Young’s mindset didn’t change, even after losing his potential spot to a new Hawkeye. If anything, Butler’s arrival brought added competition in the running-back unit.

“You got to come in here every day ready to work,” Young said. “From the beginning, bringing Butler in, that makes it more competitive here, which is good for the offense as a whole.”

Hawkeye football preaches a next-man-up mentality, something that played out specifically for Young.

On Sept. 16, Iowa squared up with North Texas for its final nonconference game of the season. The game was closer than fans had hoped and expected.

For most of the contest, neither team could establish consistency. Running back Akrum Wadley scored on a long catch and run, but an unsportsmanlike-conduct penalty erased his touchdown.

Wadley exited the game in the first half, having tweaked his ankle, leaving Butler as the lead ball carrier.

Young saw his first carry of his Hawkeye career on Iowa’s final drive of the half — a 5-yard rush in an attempt to relieve Butler from his sudden up-tick in carries.

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In the second half, however, an injury decimated Butler’s workload. He put together his best game of the season — a 16-carry, 77-yard performance — before he followed Wadley off the field.

Iowa turned to two unproven, untested running backs: Young and true freshman Ivory Kelly-Martin.

Opportunity knocked against North Texas, and Young was ready, thanks to embracing a studious role and taking notes from the veteran backs ahead of him on the depth chart.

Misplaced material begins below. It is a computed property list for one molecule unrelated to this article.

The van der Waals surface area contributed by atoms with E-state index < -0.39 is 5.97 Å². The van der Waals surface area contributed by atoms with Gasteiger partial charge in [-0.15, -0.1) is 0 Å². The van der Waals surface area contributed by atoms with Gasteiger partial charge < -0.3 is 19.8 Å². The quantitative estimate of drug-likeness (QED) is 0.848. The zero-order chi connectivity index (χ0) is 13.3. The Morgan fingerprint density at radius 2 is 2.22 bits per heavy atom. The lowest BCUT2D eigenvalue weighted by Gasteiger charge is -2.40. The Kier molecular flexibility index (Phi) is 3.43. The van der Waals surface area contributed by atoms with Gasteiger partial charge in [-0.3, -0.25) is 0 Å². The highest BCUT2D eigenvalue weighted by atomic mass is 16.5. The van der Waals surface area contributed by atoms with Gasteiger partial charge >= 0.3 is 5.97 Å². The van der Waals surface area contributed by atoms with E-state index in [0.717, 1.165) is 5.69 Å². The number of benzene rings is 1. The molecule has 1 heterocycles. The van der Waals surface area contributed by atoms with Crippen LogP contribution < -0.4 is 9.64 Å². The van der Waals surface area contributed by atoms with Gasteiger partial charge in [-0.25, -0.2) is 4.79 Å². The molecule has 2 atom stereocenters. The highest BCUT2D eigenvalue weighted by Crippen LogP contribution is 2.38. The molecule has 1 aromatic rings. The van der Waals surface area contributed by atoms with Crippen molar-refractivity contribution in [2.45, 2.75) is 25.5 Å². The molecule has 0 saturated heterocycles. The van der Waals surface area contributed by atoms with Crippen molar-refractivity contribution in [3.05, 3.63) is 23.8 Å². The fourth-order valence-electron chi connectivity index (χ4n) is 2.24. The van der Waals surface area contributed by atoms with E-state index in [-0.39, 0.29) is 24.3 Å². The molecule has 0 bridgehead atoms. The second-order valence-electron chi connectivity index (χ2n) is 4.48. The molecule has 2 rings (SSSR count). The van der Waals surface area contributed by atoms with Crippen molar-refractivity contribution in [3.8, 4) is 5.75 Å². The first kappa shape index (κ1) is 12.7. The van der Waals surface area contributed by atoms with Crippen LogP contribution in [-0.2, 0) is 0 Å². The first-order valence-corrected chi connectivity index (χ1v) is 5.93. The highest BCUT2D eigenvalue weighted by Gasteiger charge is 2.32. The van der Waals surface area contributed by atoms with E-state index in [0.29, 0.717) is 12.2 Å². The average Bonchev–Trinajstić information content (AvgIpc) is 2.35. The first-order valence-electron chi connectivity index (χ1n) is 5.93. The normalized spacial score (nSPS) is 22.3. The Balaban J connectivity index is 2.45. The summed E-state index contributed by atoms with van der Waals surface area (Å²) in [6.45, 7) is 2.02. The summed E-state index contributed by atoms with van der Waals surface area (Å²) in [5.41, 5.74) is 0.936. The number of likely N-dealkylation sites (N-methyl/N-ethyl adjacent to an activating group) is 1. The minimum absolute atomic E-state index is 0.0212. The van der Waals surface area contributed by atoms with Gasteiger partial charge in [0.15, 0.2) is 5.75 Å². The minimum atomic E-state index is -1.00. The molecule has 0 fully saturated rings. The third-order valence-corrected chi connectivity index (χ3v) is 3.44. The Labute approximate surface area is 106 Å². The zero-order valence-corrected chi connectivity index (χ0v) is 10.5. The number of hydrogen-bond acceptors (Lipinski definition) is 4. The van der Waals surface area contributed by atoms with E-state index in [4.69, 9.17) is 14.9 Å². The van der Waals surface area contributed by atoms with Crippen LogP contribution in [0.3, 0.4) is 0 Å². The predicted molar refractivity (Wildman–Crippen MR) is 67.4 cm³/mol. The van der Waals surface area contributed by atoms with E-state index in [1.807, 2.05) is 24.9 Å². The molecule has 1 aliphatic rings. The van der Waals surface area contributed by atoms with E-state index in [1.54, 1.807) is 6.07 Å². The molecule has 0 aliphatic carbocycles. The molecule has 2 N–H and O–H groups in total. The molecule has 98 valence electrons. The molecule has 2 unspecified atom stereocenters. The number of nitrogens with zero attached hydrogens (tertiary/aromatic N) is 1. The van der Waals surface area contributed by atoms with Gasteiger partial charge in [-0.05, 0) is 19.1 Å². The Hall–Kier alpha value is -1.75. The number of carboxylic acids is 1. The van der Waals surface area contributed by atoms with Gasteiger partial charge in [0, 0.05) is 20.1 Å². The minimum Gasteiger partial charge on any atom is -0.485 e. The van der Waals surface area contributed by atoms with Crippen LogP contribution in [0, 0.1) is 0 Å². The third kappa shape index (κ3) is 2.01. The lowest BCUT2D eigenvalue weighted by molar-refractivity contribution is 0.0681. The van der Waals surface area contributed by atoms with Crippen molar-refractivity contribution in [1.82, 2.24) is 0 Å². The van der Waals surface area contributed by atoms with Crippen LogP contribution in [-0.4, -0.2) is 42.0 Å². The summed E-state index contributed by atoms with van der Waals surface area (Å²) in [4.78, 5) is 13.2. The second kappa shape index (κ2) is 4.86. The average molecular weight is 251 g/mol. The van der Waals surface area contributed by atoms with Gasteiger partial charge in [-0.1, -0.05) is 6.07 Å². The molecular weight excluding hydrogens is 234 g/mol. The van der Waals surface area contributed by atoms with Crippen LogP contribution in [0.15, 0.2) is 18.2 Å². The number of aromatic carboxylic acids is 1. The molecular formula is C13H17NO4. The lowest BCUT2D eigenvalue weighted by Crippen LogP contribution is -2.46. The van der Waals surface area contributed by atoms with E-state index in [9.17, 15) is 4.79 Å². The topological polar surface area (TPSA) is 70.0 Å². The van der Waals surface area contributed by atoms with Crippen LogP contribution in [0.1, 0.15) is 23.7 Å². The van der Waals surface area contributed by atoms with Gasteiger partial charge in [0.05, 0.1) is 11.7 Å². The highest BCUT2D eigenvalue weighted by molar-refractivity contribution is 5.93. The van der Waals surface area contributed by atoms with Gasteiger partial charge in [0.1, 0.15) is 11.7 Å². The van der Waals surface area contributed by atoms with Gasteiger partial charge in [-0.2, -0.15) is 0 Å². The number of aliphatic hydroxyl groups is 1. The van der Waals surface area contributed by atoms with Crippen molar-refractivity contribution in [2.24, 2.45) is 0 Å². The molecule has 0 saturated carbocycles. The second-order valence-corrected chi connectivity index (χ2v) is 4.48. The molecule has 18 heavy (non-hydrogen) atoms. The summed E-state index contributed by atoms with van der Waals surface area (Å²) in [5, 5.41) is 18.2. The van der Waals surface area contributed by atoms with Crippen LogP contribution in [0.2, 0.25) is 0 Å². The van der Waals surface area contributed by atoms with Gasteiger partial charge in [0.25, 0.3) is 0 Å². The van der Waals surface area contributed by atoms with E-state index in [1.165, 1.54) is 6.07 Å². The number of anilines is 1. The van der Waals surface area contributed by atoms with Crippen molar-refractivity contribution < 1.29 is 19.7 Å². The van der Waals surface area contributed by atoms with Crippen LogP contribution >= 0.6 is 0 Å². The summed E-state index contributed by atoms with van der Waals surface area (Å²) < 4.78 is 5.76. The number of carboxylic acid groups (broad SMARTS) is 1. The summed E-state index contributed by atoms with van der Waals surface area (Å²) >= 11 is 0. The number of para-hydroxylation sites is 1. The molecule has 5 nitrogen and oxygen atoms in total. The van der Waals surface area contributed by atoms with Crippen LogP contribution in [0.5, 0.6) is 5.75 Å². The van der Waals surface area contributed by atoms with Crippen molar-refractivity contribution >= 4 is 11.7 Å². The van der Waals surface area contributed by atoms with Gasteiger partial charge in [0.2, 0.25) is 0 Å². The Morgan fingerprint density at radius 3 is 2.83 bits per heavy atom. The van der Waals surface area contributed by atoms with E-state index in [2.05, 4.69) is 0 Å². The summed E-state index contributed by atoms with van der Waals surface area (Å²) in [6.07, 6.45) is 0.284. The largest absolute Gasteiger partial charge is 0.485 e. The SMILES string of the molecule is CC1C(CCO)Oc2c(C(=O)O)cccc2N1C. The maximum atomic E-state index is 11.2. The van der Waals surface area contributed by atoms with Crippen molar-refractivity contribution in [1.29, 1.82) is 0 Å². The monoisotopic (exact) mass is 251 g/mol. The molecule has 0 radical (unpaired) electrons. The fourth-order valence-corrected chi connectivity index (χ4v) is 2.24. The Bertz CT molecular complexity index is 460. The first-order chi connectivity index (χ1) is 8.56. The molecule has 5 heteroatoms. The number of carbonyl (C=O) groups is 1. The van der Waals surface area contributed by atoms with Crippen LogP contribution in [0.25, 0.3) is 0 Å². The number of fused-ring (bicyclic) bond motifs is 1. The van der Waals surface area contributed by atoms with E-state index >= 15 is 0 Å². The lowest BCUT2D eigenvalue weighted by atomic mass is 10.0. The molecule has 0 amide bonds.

“We got a good running-back crew, and there are two really good backs in front of me, so I’m just sitting back learning a lot from them,” Young said. “They always tell me when my number’s called to be ready.”

The pair chewed away at the clock, keeping North Texas’ offense off the field (two of the Hawkeyes’ touchdown drives in the second half took at least 6:52), and helping Iowa’s offense score 21 unanswered points. Butler never returned to the game, and he continues to miss time because of that injury, leaving Iowa with Wadley, Young, and Kelly-Martin to work with.

When the final whistle blew, Young’s carries stood at 19. He gained 78 yards on the ground, including a 15-yard run, averaging a solid 4.1 yards per carry.

“The young guys, certainly, who jumped in did a great job, too; they really helped us out,” offensive lineman Sean Welsh said.

Young almost punched the ball into the end zone on Iowa’s final possession after the Hawkeyes took over following cornerback Josh Jackson’s interception with under two minutes remaining.

In Mean Green territory, Young rushed through a hole for 15 yards. Next, he followed that run with an 11-yard gain, setting Iowa up at the North Texas 2-yard line.

Iowa’s Toren Young Celebrates after a run Iowa’s Noah Fanta celebrates after scoring a touchdown during the game between Iowa and North Texas at Kinnick Stadium on Saturday Sept. 16, 2017. Iowa won 31-14. (Nick Rohlman/The Daily Iowan)

But with the clock winding down and Iowa not wanting to run up the score, Ferentz opted to take a knee and run out the clock.

Fans licked their chops for another Hawkeye touchdown, but Young was more than happy not to get the ball one last time.

“I’m just happy we won the game,” he said later that day. “Taking a knee is a smart decision.”

Taking a knee put Young’s first Hawkeye touchdown on hold, but as the old saying goes, good things come to those who wait.

Young hasn’t seen the field since the win over the Mean Green, despite Butler’s absence; Wadley took almost every snap against Penn State and Michigan State, with a handful of carries going to Kelly-Martin. The Hawkeyes couldn’t muster much on the ground in both games. Searching for answers in the running game, Ferentz might change things; Young might find his way back onto the field as soon as this weekend against Illinois.